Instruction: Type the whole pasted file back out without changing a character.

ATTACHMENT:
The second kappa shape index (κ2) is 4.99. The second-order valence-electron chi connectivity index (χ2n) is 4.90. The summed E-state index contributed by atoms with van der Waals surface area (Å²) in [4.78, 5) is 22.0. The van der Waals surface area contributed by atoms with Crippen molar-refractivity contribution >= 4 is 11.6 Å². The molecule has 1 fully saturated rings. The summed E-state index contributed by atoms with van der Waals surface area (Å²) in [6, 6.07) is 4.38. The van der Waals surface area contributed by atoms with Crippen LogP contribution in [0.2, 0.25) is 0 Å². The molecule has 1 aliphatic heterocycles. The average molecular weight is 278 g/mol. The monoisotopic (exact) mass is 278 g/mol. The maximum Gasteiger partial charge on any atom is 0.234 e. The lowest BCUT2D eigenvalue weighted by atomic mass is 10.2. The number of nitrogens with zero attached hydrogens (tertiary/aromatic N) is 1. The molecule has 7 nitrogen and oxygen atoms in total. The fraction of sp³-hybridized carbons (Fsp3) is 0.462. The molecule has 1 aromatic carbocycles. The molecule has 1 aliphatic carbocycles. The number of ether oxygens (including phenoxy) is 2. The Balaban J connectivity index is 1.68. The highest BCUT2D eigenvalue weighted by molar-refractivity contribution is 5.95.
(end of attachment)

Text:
The second kappa shape index (κ2) is 4.99. The second-order valence-electron chi connectivity index (χ2n) is 4.90. The summed E-state index contributed by atoms with van der Waals surface area (Å²) in [4.78, 5) is 22.0. The van der Waals surface area contributed by atoms with Crippen molar-refractivity contribution >= 4 is 11.6 Å². The molecule has 1 fully saturated rings. The summed E-state index contributed by atoms with van der Waals surface area (Å²) in [6, 6.07) is 4.38. The van der Waals surface area contributed by atoms with Crippen LogP contribution in [0.2, 0.25) is 0 Å². The molecule has 1 aliphatic heterocycles. The average molecular weight is 278 g/mol. The monoisotopic (exact) mass is 278 g/mol. The maximum Gasteiger partial charge on any atom is 0.234 e. The lowest BCUT2D eigenvalue weighted by atomic mass is 10.2. The number of nitrogens with zero attached hydrogens (tertiary/aromatic N) is 1. The molecule has 7 nitrogen and oxygen atoms in total. The fraction of sp³-hybridized carbons (Fsp3) is 0.462. The molecule has 1 aromatic carbocycles. The molecule has 1 aliphatic carbocycles. The number of ether oxygens (including phenoxy) is 2. The Balaban J connectivity index is 1.68. The highest BCUT2D eigenvalue weighted by molar-refractivity contribution is 5.95.